Well its not the first time when any government deptt is hacked. it has happened earlier and keep happening in future too even though they allow a huge budget for information security.

    The money spent on security (in papers) usually go to official’s bank accounts… well actually they are spending money on security but not information security but their own financial security.

    I hope they will start worrying about the info security soon enough and take measures to protect themselves from attackers

  7. TheRealDonQuixote 8 August 2007 at 11:42 pm Permalink

    The American DHS is pure window dressing. I mean what do you expect from the same department that STILL hasn’t secured the US ports OR Airports. They sold out the Airport security jobs to private firms at the lowest bid!! It wouldn’t surprise me if they have the Geek Squad working on all their PC’s and servers.

    Sorry, I have my issues with how US security has been handled since 9/11.

  8. Sandeep Nain 9 August 2007 at 4:57 am Permalink

    Yeah i full agree with you TRDQ. US govt’s security measures are just not reliable…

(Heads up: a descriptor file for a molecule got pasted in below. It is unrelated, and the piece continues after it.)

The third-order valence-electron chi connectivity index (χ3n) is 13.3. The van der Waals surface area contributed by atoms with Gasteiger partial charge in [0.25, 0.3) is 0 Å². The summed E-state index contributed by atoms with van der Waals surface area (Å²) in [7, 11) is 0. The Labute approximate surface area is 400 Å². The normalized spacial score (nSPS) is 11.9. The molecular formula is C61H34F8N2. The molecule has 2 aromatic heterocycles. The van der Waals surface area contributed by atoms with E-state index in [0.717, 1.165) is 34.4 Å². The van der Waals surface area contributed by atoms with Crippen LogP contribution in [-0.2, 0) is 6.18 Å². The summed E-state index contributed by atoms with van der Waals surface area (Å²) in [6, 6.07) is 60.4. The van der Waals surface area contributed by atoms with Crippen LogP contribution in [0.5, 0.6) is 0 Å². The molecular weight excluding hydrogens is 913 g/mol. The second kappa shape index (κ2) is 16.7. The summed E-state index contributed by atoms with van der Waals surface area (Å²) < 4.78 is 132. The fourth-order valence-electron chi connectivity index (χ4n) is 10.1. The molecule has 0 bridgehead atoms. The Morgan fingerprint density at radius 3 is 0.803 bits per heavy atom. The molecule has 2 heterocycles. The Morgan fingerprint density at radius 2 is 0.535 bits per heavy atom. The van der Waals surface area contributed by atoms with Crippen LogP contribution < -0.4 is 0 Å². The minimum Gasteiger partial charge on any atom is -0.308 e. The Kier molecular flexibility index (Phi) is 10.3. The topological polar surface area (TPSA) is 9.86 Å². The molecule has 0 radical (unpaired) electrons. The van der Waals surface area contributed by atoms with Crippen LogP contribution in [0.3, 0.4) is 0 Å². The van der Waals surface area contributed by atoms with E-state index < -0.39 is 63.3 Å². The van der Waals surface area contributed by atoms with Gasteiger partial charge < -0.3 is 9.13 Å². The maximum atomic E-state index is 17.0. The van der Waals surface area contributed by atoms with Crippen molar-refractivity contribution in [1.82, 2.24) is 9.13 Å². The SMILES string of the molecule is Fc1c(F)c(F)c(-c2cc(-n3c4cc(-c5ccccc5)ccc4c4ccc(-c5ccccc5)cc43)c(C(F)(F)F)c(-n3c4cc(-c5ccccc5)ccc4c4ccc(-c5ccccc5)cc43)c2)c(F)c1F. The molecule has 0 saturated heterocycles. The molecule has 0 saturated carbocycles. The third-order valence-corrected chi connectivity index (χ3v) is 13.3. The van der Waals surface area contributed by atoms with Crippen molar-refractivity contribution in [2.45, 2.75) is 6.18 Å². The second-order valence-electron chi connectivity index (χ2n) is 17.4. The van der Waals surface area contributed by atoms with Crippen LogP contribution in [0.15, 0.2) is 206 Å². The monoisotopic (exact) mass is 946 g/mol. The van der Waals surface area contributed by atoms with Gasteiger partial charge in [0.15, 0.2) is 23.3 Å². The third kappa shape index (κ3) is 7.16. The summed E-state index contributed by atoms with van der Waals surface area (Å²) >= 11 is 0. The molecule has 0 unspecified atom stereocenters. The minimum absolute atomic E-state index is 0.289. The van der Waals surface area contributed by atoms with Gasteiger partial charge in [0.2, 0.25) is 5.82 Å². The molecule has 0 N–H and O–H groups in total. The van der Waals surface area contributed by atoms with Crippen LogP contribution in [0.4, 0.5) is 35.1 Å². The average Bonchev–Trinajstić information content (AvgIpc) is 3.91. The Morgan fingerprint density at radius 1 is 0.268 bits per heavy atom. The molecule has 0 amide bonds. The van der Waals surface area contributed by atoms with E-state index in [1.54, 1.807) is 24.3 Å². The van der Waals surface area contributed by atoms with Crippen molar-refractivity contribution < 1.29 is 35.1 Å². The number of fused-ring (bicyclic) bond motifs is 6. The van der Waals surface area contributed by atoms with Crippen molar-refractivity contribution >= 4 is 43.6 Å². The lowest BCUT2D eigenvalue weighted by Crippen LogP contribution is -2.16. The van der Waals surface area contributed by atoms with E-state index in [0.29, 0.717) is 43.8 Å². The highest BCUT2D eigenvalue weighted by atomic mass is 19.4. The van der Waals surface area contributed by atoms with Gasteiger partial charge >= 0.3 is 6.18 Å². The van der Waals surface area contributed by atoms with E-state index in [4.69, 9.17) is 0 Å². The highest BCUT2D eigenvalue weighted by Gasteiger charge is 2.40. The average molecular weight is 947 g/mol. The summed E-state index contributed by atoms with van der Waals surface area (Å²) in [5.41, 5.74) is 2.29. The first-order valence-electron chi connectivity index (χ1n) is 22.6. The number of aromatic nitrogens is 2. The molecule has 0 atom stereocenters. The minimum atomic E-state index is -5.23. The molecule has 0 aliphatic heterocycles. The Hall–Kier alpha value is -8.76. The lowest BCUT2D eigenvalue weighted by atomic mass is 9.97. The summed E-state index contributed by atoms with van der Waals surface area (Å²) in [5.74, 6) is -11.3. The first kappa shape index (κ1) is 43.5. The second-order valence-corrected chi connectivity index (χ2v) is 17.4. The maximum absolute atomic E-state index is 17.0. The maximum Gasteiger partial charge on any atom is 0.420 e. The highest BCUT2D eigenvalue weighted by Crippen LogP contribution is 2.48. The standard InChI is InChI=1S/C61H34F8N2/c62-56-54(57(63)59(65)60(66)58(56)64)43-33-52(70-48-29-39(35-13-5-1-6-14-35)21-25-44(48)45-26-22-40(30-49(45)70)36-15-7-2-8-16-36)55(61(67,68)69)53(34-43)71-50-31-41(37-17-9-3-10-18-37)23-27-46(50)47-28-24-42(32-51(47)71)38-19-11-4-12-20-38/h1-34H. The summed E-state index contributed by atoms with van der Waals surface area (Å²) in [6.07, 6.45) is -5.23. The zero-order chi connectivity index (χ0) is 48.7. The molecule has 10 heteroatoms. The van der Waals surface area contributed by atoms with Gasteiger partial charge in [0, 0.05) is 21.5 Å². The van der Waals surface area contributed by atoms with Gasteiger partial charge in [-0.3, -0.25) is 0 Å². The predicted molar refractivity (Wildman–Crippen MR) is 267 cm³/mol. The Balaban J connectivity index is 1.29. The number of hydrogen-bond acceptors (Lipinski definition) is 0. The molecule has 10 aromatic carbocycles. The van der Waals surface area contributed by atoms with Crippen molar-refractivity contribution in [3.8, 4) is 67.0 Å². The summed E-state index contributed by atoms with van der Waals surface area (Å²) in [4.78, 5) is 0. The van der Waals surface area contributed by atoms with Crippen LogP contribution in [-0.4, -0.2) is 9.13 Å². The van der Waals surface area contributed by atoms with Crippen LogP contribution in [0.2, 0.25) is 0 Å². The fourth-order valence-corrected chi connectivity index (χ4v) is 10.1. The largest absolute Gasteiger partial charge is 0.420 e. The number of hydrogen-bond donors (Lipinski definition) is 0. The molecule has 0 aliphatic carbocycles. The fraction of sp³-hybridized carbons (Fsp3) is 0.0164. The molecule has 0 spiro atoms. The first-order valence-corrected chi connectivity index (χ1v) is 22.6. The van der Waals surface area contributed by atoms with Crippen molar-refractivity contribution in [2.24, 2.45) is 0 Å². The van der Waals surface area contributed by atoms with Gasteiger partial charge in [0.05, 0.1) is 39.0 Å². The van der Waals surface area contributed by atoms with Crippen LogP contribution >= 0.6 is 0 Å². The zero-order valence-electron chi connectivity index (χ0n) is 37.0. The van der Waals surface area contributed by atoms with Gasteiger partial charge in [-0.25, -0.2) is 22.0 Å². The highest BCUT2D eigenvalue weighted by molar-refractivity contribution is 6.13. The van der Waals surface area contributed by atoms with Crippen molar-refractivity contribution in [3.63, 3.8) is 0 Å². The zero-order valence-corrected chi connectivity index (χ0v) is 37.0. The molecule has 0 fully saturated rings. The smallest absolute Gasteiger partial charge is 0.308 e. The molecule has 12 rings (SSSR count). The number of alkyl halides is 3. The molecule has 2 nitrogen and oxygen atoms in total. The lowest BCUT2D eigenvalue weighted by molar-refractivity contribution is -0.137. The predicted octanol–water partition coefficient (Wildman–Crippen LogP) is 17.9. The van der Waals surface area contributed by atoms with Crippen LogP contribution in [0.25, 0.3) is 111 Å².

By any chance.. have you seen the movie “The Pentagon Wars”. its a small comedy by one of the retired US Airforce Officer about the corruption inside.. a must watch…

  9. TheRealDonQuixote 9 August 2007 at 6:33 am Permalink

    Sandeep: I haven’t seen that film yet, but I think I have heard of it. However, I have had an Airport “Rent A Cop” absentmindedly pat me down and miss that I sitll had my cell phone in my pocket!! Minimum wage is no way to pay a true security guard.

  10. Sandeep Nain 9 August 2007 at 6:49 am Permalink

    U r right TRDQ, more sugar you put in it, sweeter its gonna become..

    u hire a reputed security agency u will get beter secuity guards and better efforts… staff members feel that they are being paid more to work better and responsibly